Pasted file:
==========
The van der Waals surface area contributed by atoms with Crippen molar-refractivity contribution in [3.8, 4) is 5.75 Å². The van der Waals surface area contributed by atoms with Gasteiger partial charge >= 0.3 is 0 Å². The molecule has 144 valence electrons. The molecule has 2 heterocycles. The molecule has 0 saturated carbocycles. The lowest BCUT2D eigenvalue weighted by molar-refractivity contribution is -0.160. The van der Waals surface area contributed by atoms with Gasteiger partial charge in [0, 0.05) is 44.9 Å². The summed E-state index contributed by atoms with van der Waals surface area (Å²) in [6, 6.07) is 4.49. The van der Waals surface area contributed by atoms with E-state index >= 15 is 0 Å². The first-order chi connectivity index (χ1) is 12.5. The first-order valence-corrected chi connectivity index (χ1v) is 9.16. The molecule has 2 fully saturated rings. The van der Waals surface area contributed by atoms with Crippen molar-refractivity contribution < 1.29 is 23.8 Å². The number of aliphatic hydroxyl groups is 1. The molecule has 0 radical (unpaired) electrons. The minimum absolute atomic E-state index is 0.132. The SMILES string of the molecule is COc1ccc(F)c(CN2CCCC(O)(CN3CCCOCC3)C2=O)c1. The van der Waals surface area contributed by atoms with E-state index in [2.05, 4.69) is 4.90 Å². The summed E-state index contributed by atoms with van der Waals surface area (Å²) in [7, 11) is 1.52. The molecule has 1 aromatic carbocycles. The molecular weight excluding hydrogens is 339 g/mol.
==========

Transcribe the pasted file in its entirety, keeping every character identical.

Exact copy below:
The van der Waals surface area contributed by atoms with Crippen molar-refractivity contribution in [3.8, 4) is 5.75 Å². The van der Waals surface area contributed by atoms with Gasteiger partial charge >= 0.3 is 0 Å². The molecule has 144 valence electrons. The molecule has 2 heterocycles. The molecule has 0 saturated carbocycles. The lowest BCUT2D eigenvalue weighted by molar-refractivity contribution is -0.160. The van der Waals surface area contributed by atoms with Gasteiger partial charge in [0, 0.05) is 44.9 Å². The summed E-state index contributed by atoms with van der Waals surface area (Å²) in [6, 6.07) is 4.49. The van der Waals surface area contributed by atoms with E-state index >= 15 is 0 Å². The first-order chi connectivity index (χ1) is 12.5. The first-order valence-corrected chi connectivity index (χ1v) is 9.16. The molecule has 2 fully saturated rings. The van der Waals surface area contributed by atoms with Crippen molar-refractivity contribution < 1.29 is 23.8 Å². The number of aliphatic hydroxyl groups is 1. The molecule has 0 radical (unpaired) electrons. The minimum absolute atomic E-state index is 0.132. The SMILES string of the molecule is COc1ccc(F)c(CN2CCCC(O)(CN3CCCOCC3)C2=O)c1. The van der Waals surface area contributed by atoms with E-state index in [2.05, 4.69) is 4.90 Å². The summed E-state index contributed by atoms with van der Waals surface area (Å²) in [7, 11) is 1.52. The molecule has 1 aromatic carbocycles. The molecular weight excluding hydrogens is 339 g/mol.